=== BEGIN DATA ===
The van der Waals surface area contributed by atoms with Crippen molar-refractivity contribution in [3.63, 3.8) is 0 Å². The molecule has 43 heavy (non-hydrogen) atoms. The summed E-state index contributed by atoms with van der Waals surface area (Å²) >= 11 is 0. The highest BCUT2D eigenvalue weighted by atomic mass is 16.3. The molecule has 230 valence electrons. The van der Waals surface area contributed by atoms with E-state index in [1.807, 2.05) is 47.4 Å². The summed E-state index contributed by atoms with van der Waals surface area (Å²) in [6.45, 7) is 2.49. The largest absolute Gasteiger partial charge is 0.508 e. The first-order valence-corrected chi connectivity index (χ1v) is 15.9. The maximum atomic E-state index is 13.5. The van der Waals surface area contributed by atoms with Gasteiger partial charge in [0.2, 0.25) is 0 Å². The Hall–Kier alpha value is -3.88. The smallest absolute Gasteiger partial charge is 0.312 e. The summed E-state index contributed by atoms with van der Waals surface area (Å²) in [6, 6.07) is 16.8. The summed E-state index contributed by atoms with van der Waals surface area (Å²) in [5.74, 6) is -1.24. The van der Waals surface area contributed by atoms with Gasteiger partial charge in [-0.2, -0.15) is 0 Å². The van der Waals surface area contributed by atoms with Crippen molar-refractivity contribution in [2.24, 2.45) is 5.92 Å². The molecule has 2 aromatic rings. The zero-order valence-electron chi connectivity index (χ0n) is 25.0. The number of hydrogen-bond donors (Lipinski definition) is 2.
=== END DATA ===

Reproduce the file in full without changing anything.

The van der Waals surface area contributed by atoms with Crippen molar-refractivity contribution in [3.63, 3.8) is 0 Å². The molecule has 43 heavy (non-hydrogen) atoms. The summed E-state index contributed by atoms with van der Waals surface area (Å²) >= 11 is 0. The highest BCUT2D eigenvalue weighted by atomic mass is 16.3. The molecule has 230 valence electrons. The van der Waals surface area contributed by atoms with E-state index in [1.807, 2.05) is 47.4 Å². The summed E-state index contributed by atoms with van der Waals surface area (Å²) in [6.45, 7) is 2.49. The largest absolute Gasteiger partial charge is 0.508 e. The first-order valence-corrected chi connectivity index (χ1v) is 15.9. The maximum atomic E-state index is 13.5. The van der Waals surface area contributed by atoms with Gasteiger partial charge in [0.2, 0.25) is 0 Å². The Hall–Kier alpha value is -3.88. The smallest absolute Gasteiger partial charge is 0.312 e. The summed E-state index contributed by atoms with van der Waals surface area (Å²) in [6, 6.07) is 16.8. The summed E-state index contributed by atoms with van der Waals surface area (Å²) in [5.74, 6) is -1.24. The van der Waals surface area contributed by atoms with Gasteiger partial charge in [-0.2, -0.15) is 0 Å². The van der Waals surface area contributed by atoms with Crippen molar-refractivity contribution in [2.24, 2.45) is 5.92 Å². The molecule has 2 aromatic rings. The zero-order valence-electron chi connectivity index (χ0n) is 25.0. The number of hydrogen-bond donors (Lipinski definition) is 2.